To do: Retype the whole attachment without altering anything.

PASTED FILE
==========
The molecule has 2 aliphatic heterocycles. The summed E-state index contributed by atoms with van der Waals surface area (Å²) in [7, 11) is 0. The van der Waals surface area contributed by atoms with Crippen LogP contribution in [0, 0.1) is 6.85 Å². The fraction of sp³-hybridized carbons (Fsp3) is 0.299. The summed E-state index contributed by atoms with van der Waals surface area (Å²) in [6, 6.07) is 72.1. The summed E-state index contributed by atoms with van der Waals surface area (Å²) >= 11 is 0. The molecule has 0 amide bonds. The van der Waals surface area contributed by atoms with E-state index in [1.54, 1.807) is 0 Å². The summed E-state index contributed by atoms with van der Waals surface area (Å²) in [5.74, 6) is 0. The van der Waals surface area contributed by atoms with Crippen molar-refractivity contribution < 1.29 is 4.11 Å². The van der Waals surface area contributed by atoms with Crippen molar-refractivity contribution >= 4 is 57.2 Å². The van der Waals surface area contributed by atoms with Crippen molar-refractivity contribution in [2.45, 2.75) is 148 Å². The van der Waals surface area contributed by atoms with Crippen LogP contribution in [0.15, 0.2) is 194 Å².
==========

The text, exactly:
The molecule has 2 aliphatic heterocycles. The summed E-state index contributed by atoms with van der Waals surface area (Å²) in [7, 11) is 0. The van der Waals surface area contributed by atoms with Crippen LogP contribution in [0, 0.1) is 6.85 Å². The fraction of sp³-hybridized carbons (Fsp3) is 0.299. The summed E-state index contributed by atoms with van der Waals surface area (Å²) in [6, 6.07) is 72.1. The summed E-state index contributed by atoms with van der Waals surface area (Å²) >= 11 is 0. The molecule has 0 amide bonds. The van der Waals surface area contributed by atoms with E-state index in [1.54, 1.807) is 0 Å². The summed E-state index contributed by atoms with van der Waals surface area (Å²) in [5.74, 6) is 0. The van der Waals surface area contributed by atoms with Crippen molar-refractivity contribution < 1.29 is 4.11 Å². The van der Waals surface area contributed by atoms with Crippen molar-refractivity contribution >= 4 is 57.2 Å². The van der Waals surface area contributed by atoms with Crippen molar-refractivity contribution in [2.45, 2.75) is 148 Å². The van der Waals surface area contributed by atoms with Crippen LogP contribution in [0.15, 0.2) is 194 Å².